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Joined-up Policy – Whatever Happened To That Idea? Time To Reframe And Return.

Joined-up policy – whatever happened to that idea? Time to reframe and return.

This statement is the most important for us today.

“A set of national conditions for success needs to be in place before can even think about implementing reforms” John Pearce, ADCS President as reported in Professional Social Work (BASW) July/August 2023.

For over a decade in place of coherent joined-up policy (just writing that is surprising and prompts the question, ‘Whatever happened to that idea?’) we have stumbled on with what one person called ‘a series of propositions’ now archived. Attempts have been made to link these into something resembling an analysis out of which comes a policy that orientates a programme, with funding. The most successful have policy and practice like archipelago islands, from service to service within a local authority, and a difference between local authorities.

In the past the local was linked by the national and the regional, there was a national direction towards which all were directing their work. It was understood even down to the individual worker level, what happens here in my everyday work is part of a national aspiration. That some local authorities were further away and taking longer, being confronted by local conditions, did not detract from the national ambition; some of the most determined work happened in these areas.

In the individual everyday and the local authorities across the country here was an embodied representation of social security and welfare state. It is worth stating those words and boldly so we may look at them again and maybe seek their recovery: Social: Security: Welfare: State.

Reframing is a practice, through an alternative perspective being given to a situation, which enables a reclaiming of a positive identity (and solidarity, and systemic health)

Through reframing we can throw off the shackles of negativity that have been ascribed to us and our work. Reframing we can see not ‘failing’ or ‘inadequate’ but remarkable commitment and devotion. We would not be where we are today without people resisting the negative psychological imposition that is a result of the reductiveness of pragmatism taking the place of principle and programme.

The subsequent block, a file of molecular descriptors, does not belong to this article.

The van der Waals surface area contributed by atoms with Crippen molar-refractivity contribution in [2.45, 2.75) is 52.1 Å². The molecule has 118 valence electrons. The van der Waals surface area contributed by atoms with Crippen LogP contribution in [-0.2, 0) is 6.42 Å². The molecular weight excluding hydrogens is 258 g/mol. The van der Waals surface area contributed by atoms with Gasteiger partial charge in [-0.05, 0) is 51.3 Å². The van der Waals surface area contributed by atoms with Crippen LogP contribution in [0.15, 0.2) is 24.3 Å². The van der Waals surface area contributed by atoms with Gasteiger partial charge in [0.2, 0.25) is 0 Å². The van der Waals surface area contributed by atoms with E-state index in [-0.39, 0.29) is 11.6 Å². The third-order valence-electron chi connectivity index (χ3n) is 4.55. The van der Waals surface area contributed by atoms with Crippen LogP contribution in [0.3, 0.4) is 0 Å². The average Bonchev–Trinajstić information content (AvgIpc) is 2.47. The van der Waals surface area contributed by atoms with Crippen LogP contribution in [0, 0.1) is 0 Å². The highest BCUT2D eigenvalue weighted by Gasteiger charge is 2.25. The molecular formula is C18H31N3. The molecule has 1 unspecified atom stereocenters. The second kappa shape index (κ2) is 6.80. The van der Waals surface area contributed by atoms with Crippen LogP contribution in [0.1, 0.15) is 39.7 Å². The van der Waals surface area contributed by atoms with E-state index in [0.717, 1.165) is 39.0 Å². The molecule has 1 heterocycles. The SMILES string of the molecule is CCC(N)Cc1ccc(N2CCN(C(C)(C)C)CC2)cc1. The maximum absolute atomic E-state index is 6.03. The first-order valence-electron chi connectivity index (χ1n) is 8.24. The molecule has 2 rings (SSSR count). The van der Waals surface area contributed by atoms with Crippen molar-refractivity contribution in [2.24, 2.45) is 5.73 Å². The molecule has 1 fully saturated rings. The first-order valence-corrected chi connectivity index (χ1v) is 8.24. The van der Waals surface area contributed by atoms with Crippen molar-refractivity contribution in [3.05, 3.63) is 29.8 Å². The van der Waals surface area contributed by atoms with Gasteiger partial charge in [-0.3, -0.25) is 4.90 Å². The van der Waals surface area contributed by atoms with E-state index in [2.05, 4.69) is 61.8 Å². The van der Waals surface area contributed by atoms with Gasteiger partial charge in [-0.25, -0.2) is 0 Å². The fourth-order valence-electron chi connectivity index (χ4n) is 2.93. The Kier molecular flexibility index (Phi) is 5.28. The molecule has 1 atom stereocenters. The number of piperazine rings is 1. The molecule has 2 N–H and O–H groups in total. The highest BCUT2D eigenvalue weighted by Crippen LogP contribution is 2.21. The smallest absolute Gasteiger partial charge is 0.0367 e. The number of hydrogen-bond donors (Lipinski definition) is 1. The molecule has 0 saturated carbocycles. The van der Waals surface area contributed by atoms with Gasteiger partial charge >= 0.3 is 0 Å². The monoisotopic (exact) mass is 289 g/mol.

The resilience and creativity of all contributions and contributors needs to be celebrated.

Leadership positions are ones we often ask to carry the burden of those experiences we are finding most difficult.

The resilience and creativity of those in leadership positions needs to be particularly celebrated, especially that of Directors of Children’s Services. The determination of this group to do the best that can be done with decreasing funding has been remarkable. That what has had to be done has been too mollifying for some of us, it is sometimes too painful, and we need someone to carry these feelings for us, does not take away that what they have retained through modification has been important. The gap between the effects of poverty and deprivation and what can be done with the current funding is apparent. If you wanted to transform Children’s Services you would not want to be starting from here, yet everyday your local DCS does just that.

We are in this together. In the lifetime of services for children we/they are the first to be grappling with sustaining services in the face of an economic downturn. We/they neither have the theory of practice for these times.

Reading The Forgotten Englishman (Spokesman Books 1970 reissued November 2022) by Ken Coates and Richard Silburn, the cover to the paper back will tell you an enormous amount, is hard. (Re-reading Willmott and Young books is also sobering). It provides a perspective on where we are today, we did move on from what is described in these pages. ‘We did’, those words written with joy and sorrow in realisation that ‘Is this cost-of-living crisis not one and the same?’ Were we too eager and successful in our forgetting? If not to forget, then to compartmentalise. Did we buy the image that was given nationally of ourselves that poverty was beaten? It never was, but many of us had money in our pockets that afforded comfort.

Two verses from Clive James ‘Slow down for me’ come to mind.

Slow down, slow down for me
So I can stay beside you easily
I’ve got these pockets full of lead
You’ve got those angels singing round your head.


When you walk that way
I get breathless just from looking
Where’s the fire?
Where’s the fire and what’s cooking?